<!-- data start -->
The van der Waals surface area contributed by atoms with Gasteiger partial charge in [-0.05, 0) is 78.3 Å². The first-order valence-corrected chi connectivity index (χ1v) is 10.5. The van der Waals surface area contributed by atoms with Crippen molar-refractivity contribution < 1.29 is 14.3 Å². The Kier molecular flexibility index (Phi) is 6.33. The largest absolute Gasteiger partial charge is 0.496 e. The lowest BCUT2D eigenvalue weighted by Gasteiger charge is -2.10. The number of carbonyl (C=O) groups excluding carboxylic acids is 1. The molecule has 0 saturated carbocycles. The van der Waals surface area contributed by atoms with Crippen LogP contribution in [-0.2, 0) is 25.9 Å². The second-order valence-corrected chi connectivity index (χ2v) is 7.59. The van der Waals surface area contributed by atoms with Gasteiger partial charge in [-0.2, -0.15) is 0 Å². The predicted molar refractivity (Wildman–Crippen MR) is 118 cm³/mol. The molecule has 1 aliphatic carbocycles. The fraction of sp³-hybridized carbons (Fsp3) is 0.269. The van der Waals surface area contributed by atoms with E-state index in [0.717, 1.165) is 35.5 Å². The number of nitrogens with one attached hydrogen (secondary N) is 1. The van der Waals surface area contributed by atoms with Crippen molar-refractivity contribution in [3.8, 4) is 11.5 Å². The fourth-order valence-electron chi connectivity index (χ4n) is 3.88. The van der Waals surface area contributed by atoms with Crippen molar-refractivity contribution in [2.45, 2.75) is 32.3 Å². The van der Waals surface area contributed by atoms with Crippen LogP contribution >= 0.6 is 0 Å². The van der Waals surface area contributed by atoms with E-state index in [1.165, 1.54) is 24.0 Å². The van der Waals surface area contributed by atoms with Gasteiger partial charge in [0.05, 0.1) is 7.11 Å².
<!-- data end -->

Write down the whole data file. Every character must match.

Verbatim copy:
The van der Waals surface area contributed by atoms with Gasteiger partial charge in [-0.05, 0) is 78.3 Å². The first-order valence-corrected chi connectivity index (χ1v) is 10.5. The van der Waals surface area contributed by atoms with Crippen molar-refractivity contribution < 1.29 is 14.3 Å². The Kier molecular flexibility index (Phi) is 6.33. The largest absolute Gasteiger partial charge is 0.496 e. The lowest BCUT2D eigenvalue weighted by Gasteiger charge is -2.10. The number of carbonyl (C=O) groups excluding carboxylic acids is 1. The molecule has 0 saturated carbocycles. The van der Waals surface area contributed by atoms with Crippen LogP contribution in [-0.2, 0) is 25.9 Å². The second-order valence-corrected chi connectivity index (χ2v) is 7.59. The van der Waals surface area contributed by atoms with Gasteiger partial charge in [-0.2, -0.15) is 0 Å². The predicted molar refractivity (Wildman–Crippen MR) is 118 cm³/mol. The molecule has 1 aliphatic carbocycles. The fraction of sp³-hybridized carbons (Fsp3) is 0.269. The van der Waals surface area contributed by atoms with E-state index in [0.717, 1.165) is 35.5 Å². The number of nitrogens with one attached hydrogen (secondary N) is 1. The van der Waals surface area contributed by atoms with Crippen molar-refractivity contribution in [3.8, 4) is 11.5 Å². The fourth-order valence-electron chi connectivity index (χ4n) is 3.88. The van der Waals surface area contributed by atoms with Crippen molar-refractivity contribution in [2.45, 2.75) is 32.3 Å². The van der Waals surface area contributed by atoms with Crippen LogP contribution >= 0.6 is 0 Å². The van der Waals surface area contributed by atoms with E-state index in [1.165, 1.54) is 24.0 Å². The van der Waals surface area contributed by atoms with Gasteiger partial charge in [0.05, 0.1) is 7.11 Å².